THE NEW REPUBLIC Dec 15 '03 l by Jonathan Chait |
Is President Bush a conservative? His successful push for the Medicare
bill, as well as his unsuccessful (for now) push for an energy bill, they have prompted another round of gentle tsk-tsking
by conservative pundits. "One side advantage of the measure is that it should, at least, retire for good and all that absurd
claim that President Bush is some kind of ideological extremist," writes former Bush speechwriter David Frum in National
Review Online . "It's sobering to consider that with the prescription-drug benefit, George W. Bush has created the first
major new federal entitlement since Gerald Ford signed the Earned Income Tax Credit a quarter-century ago. If that isn't 'moderation,'
argument betrays a common misunderstanding of the precise nature of the president's right-wingery. Bush's extremism does not
lie in the purity of his devotion to the teachings of Milton Friedman but rather in the slavishness of his fealty to K Street.
The distinction is a fine one, but it's highly revealing. In most instances, being pro-free market and pro-business amount
to the same thing. Businesses usually want the government out of their way, which is why the business lobby threw its weight
behind Bush's efforts to cut taxes, scuttle workplace safety standards, and so on. The way you tell the difference between
a free-marketer and a servant of business is how he behaves when the interests of the two diverge. And all the evidence, including
the Medicare and energy bills, points to the conclusion that Bush is happy to throw free-market conservatism out the window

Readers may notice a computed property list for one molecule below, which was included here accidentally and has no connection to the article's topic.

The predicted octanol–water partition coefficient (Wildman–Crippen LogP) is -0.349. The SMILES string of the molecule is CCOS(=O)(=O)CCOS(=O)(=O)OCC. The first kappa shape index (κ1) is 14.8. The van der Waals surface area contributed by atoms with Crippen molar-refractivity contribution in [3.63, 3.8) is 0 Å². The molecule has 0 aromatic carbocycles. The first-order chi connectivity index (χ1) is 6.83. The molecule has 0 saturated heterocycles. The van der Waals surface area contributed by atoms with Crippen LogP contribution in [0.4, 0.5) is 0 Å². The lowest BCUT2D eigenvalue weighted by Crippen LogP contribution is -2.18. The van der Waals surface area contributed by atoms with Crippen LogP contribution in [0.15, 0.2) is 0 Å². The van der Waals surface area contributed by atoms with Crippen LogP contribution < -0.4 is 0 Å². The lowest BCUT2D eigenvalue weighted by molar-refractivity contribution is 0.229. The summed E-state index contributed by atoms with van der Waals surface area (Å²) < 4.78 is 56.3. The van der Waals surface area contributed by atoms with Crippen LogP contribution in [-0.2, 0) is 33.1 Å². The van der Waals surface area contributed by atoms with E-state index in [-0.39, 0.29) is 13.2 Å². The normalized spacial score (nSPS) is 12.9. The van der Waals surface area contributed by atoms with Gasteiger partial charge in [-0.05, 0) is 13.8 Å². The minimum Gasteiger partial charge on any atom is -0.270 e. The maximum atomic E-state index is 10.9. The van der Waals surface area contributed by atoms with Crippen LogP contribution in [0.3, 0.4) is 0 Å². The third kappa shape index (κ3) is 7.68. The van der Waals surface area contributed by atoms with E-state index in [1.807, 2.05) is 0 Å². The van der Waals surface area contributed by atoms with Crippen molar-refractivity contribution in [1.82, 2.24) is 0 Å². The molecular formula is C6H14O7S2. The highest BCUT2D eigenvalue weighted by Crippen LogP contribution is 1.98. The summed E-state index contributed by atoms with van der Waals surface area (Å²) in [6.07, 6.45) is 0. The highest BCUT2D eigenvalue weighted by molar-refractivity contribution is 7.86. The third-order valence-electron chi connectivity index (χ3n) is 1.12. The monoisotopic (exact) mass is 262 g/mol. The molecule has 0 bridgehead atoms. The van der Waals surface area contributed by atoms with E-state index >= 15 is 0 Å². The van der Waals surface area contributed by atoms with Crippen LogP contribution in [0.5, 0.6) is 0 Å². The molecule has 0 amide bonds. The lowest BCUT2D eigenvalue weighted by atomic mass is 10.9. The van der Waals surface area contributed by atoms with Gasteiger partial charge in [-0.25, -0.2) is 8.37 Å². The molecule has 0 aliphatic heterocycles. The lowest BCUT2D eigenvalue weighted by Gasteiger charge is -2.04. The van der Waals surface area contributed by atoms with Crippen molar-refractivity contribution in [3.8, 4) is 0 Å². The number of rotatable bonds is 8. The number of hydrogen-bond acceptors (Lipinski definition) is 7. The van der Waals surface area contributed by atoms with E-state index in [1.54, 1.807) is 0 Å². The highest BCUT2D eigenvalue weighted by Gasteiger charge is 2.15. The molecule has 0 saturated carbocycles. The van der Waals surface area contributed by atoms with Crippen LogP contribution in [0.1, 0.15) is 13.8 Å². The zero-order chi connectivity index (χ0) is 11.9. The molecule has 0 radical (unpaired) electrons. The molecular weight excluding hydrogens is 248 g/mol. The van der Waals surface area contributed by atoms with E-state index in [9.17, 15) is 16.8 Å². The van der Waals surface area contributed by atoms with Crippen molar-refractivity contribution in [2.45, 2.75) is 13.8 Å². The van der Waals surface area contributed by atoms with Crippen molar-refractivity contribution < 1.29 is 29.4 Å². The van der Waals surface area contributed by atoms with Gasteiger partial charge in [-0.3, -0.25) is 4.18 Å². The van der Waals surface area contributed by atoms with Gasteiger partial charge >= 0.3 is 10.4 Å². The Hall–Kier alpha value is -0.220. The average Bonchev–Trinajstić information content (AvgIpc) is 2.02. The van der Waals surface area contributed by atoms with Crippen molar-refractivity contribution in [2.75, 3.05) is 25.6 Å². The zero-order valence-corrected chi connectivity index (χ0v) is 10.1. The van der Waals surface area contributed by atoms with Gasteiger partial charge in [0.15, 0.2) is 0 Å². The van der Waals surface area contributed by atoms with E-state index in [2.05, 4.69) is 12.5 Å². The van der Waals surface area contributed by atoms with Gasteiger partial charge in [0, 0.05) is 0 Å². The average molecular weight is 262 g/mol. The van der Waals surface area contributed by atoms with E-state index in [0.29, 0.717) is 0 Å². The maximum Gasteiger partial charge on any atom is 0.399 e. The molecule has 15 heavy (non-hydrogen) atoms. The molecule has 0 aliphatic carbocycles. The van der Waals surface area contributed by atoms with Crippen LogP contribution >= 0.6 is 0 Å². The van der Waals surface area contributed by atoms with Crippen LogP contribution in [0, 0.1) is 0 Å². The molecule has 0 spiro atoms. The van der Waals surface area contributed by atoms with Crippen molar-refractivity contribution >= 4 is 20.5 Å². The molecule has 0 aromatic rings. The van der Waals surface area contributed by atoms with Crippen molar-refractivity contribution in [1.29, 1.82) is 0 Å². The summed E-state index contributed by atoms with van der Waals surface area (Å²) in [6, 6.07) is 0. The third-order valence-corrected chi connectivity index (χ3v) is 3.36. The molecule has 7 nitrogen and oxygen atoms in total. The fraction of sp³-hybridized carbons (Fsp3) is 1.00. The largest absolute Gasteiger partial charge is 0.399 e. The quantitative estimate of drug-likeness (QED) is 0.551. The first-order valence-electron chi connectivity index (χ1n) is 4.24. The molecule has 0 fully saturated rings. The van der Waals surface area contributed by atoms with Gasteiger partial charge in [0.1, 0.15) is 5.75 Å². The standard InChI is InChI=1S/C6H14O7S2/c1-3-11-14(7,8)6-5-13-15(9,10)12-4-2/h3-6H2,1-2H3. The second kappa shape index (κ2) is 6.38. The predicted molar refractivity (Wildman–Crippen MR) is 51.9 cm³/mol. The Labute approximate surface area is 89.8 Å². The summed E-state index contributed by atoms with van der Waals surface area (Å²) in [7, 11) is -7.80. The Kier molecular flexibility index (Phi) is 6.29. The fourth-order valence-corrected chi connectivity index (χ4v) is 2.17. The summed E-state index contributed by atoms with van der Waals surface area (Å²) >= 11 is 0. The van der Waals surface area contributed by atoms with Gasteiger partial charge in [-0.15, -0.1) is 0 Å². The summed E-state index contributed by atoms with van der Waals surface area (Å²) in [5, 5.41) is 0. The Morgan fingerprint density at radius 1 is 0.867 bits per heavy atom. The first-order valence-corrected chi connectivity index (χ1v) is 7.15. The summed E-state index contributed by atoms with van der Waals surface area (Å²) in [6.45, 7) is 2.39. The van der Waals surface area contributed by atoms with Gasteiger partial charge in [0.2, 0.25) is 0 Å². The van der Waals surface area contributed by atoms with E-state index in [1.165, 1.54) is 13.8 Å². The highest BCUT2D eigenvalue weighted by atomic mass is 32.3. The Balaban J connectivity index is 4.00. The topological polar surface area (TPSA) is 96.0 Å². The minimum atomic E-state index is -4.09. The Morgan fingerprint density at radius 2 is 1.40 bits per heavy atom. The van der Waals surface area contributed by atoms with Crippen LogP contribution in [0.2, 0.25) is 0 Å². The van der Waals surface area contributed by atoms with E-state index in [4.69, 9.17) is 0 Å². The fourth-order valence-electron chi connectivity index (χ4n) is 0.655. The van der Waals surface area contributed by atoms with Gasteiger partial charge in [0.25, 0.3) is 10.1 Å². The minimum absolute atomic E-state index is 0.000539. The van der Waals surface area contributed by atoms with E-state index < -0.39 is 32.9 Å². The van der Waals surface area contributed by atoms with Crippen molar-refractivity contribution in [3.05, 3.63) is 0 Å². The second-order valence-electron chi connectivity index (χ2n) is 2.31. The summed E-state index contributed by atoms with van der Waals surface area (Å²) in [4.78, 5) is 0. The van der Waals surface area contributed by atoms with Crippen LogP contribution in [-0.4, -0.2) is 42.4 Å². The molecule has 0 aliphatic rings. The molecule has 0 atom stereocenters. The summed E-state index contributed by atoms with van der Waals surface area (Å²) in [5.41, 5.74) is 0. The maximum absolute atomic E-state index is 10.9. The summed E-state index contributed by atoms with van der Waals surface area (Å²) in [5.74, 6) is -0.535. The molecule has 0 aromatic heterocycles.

when business interests so desire.
for instance, the $180 billion farm bill signed by Bush in 2002. The notion that taxpayers should subsidize farmers rather
than, say, butchers or t - shirt salesmen represents the most archaic and unjustifiable kind of
government intervention. But farmers have lots of clout in Washington, in part because they're relatively affluent (farm households
earn more on average than non-farm households) but mainly due to the disproportionate representation of rural states in the
Senate and electoral college. In the course of showering federal largesse upon farmers a year ago, some senators tried to
mitigate their shame slightly by limiting payments to $275,000 per farmer. Republicans removed this modest measure. Bush also
capitulated to the textile and steel industries by imposing tariffs on competing imports, overruling the advice of his economic
advisers. (Only after steel-consuming industries complained and the World Trade Organization ruled the tariffs illegal did
Bush finally relent.)
cornerstone of Bush's domestic policy is his aptitude for economic giveaways that are supported by neither liberals nor true
conservatives--indeed, that are supported only by those who profit from them monetarily or politically. Take the energy bill,
which lavished subsidies upon favored industries. Not only did environmentalists and mainstream liberal economists denounce
it, so did conservative scholars at think tanks like the Heritage Foundation and the Cato Institute. Everything you need to